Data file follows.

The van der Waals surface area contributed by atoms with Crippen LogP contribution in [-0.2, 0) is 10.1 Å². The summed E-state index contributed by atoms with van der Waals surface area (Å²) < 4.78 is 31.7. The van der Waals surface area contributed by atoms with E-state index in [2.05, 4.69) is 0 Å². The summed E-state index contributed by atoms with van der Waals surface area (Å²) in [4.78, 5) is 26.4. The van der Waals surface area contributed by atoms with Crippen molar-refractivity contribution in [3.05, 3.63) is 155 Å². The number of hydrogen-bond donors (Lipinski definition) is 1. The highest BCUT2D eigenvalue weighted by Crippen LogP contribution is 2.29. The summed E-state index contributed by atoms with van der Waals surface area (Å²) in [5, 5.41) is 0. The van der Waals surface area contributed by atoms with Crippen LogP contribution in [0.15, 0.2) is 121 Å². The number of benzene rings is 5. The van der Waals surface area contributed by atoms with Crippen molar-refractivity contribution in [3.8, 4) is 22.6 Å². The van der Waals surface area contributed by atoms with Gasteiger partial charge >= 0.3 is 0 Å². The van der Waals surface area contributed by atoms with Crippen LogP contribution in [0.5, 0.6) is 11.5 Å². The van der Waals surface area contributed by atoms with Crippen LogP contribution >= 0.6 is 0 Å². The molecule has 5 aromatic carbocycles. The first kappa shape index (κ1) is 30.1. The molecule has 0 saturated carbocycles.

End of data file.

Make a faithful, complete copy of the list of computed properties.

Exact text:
The van der Waals surface area contributed by atoms with Crippen LogP contribution in [-0.2, 0) is 10.1 Å². The summed E-state index contributed by atoms with van der Waals surface area (Å²) < 4.78 is 31.7. The van der Waals surface area contributed by atoms with E-state index in [2.05, 4.69) is 0 Å². The summed E-state index contributed by atoms with van der Waals surface area (Å²) in [4.78, 5) is 26.4. The van der Waals surface area contributed by atoms with Crippen molar-refractivity contribution in [3.05, 3.63) is 155 Å². The number of hydrogen-bond donors (Lipinski definition) is 1. The highest BCUT2D eigenvalue weighted by Crippen LogP contribution is 2.29. The summed E-state index contributed by atoms with van der Waals surface area (Å²) in [5, 5.41) is 0. The van der Waals surface area contributed by atoms with Crippen LogP contribution in [0.15, 0.2) is 121 Å². The number of benzene rings is 5. The van der Waals surface area contributed by atoms with Crippen molar-refractivity contribution in [3.8, 4) is 22.6 Å². The van der Waals surface area contributed by atoms with Gasteiger partial charge >= 0.3 is 0 Å². The van der Waals surface area contributed by atoms with Crippen LogP contribution in [0.5, 0.6) is 11.5 Å². The van der Waals surface area contributed by atoms with Crippen LogP contribution >= 0.6 is 0 Å². The molecule has 5 aromatic carbocycles. The first kappa shape index (κ1) is 30.1. The molecule has 0 saturated carbocycles.